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Trade Show Wireless Attacks Becoming More Sophisticated
Hackers at CeBIT were more focused on masquerading as a legitimate device rather than trying to capture information or redirect attendees. This means exhibitors with sloppy security practices need to be aware of the ease with which an intruder can access their network and cause damage.
A WLAN security firm that routinely monitors the airwaves at trade shows and other large gatherings said Wednesday that hackers at the recent CeBIT show in Germany showed they are becoming more focused and sophisticated.
In particularly, according to an executive of AirDefense, hackers at the show held March 10-16 are targeting specific devices. This is a trend that the company said it first noted at the 2005 RSA Conference held earlier this year.
"Hackers at this year's CeBIT came with a purpose in mind," Richard Rushing, chief security officer for AirDefense, said in a statement. "(They) were more focused on masquerading as a legitimate device rather than trying to capture information or redirect attendees."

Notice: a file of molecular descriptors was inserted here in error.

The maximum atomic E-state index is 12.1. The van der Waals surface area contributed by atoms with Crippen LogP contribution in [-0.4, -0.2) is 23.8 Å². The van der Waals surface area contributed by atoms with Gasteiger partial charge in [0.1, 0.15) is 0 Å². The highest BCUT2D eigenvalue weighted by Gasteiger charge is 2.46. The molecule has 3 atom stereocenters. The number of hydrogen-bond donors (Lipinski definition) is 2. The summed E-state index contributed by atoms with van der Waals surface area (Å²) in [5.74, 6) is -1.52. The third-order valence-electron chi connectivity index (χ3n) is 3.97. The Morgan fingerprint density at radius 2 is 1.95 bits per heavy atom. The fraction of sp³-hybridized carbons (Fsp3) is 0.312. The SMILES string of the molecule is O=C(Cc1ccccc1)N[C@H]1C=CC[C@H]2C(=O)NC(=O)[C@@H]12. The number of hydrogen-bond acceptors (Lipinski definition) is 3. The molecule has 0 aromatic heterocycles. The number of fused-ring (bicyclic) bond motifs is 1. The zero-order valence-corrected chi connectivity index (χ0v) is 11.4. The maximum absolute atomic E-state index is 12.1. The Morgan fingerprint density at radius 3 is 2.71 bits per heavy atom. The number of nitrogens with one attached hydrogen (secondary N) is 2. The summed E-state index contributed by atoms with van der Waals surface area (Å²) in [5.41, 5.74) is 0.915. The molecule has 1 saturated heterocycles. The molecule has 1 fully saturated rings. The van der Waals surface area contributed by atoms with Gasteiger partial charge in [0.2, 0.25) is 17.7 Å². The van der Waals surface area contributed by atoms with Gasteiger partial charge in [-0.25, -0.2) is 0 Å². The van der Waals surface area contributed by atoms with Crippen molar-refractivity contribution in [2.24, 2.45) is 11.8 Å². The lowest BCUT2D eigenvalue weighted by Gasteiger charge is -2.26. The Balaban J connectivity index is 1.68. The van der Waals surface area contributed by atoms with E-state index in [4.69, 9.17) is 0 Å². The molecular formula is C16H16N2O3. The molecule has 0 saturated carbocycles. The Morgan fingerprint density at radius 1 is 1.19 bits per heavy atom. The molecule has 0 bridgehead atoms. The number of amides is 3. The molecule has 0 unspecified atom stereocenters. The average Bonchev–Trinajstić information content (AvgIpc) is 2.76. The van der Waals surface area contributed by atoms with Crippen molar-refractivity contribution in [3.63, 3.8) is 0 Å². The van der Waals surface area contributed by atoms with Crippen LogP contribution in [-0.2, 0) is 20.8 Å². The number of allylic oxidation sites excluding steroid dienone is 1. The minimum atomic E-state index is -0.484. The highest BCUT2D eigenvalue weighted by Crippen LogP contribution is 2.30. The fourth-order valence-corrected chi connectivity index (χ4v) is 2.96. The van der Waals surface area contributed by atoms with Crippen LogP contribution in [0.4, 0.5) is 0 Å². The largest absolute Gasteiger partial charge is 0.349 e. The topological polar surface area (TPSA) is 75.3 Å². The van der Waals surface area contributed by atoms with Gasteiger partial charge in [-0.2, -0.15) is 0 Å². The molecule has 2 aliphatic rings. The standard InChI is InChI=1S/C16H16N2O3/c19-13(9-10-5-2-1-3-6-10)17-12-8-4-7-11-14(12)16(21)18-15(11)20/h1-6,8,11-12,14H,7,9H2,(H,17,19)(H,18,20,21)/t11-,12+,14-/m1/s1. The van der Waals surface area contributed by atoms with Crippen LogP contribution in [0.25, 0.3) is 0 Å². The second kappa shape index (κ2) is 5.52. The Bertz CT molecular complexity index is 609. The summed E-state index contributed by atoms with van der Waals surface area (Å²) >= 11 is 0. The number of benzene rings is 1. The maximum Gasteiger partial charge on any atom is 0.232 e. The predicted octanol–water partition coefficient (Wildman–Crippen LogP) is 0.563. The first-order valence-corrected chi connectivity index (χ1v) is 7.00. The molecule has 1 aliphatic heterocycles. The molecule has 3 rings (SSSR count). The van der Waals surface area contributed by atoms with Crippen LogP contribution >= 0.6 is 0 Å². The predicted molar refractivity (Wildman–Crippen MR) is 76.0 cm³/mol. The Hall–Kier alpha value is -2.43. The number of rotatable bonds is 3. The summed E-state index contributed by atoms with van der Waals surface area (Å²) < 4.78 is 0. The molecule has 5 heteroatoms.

The company said that intruders at CeBIT typically identified vulnerable devices, then, essentially, spoofed the network into thinking they were that device. This approach, according to AirDefense, involved launching a denial of service (DoS) attack on the device to get it off the network. The hackers would then spoof the MAC address of the device to connect to the network.
Rushing said that, often, the attacks were designed for a specific purpose, such as making it impossible for an exhibitor to demonstrate a product. He also surmised that some hackers were competing with each other to see how many wireless users they could disconnect.
AirDefense also noted a number of sloppy security practices among exhibitors. For instance, it claimed that many exhibitors named their access points after their company, making it easier for intruders to focus on and monitor a specific company's activities.
"Exhibitors who leave their wireless networks easily discoverable at these shows need to be made aware of the ease with which an intruder can access their network and cause damage," said Rushing.
AirDefense routinely monitors the airwaves at wireless industry trade shows and reports the results afterward. At CeBIT, it worked with German security vendor eSeSIX.
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